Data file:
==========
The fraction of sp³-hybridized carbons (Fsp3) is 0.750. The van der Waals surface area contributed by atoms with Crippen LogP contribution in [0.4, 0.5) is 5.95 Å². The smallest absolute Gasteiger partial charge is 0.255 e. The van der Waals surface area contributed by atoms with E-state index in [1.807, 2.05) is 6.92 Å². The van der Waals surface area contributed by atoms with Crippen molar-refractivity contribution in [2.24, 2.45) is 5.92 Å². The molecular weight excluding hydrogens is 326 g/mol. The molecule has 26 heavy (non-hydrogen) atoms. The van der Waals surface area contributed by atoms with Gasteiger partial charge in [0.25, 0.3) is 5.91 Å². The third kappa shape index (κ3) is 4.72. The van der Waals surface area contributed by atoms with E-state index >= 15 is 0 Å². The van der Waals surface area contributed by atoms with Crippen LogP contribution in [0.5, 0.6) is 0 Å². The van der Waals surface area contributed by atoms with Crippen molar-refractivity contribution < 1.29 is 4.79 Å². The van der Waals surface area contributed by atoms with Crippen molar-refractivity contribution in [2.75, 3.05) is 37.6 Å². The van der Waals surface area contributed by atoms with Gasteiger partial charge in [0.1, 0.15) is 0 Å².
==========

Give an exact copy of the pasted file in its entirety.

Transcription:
The fraction of sp³-hybridized carbons (Fsp3) is 0.750. The van der Waals surface area contributed by atoms with Crippen LogP contribution in [0.4, 0.5) is 5.95 Å². The smallest absolute Gasteiger partial charge is 0.255 e. The van der Waals surface area contributed by atoms with E-state index in [1.807, 2.05) is 6.92 Å². The van der Waals surface area contributed by atoms with Crippen molar-refractivity contribution in [2.24, 2.45) is 5.92 Å². The molecular weight excluding hydrogens is 326 g/mol. The molecule has 26 heavy (non-hydrogen) atoms. The van der Waals surface area contributed by atoms with Gasteiger partial charge in [0.25, 0.3) is 5.91 Å². The third kappa shape index (κ3) is 4.72. The van der Waals surface area contributed by atoms with E-state index >= 15 is 0 Å². The van der Waals surface area contributed by atoms with Crippen LogP contribution in [0.5, 0.6) is 0 Å². The van der Waals surface area contributed by atoms with Crippen molar-refractivity contribution < 1.29 is 4.79 Å². The van der Waals surface area contributed by atoms with Crippen molar-refractivity contribution in [2.75, 3.05) is 37.6 Å². The van der Waals surface area contributed by atoms with Gasteiger partial charge in [0.1, 0.15) is 0 Å².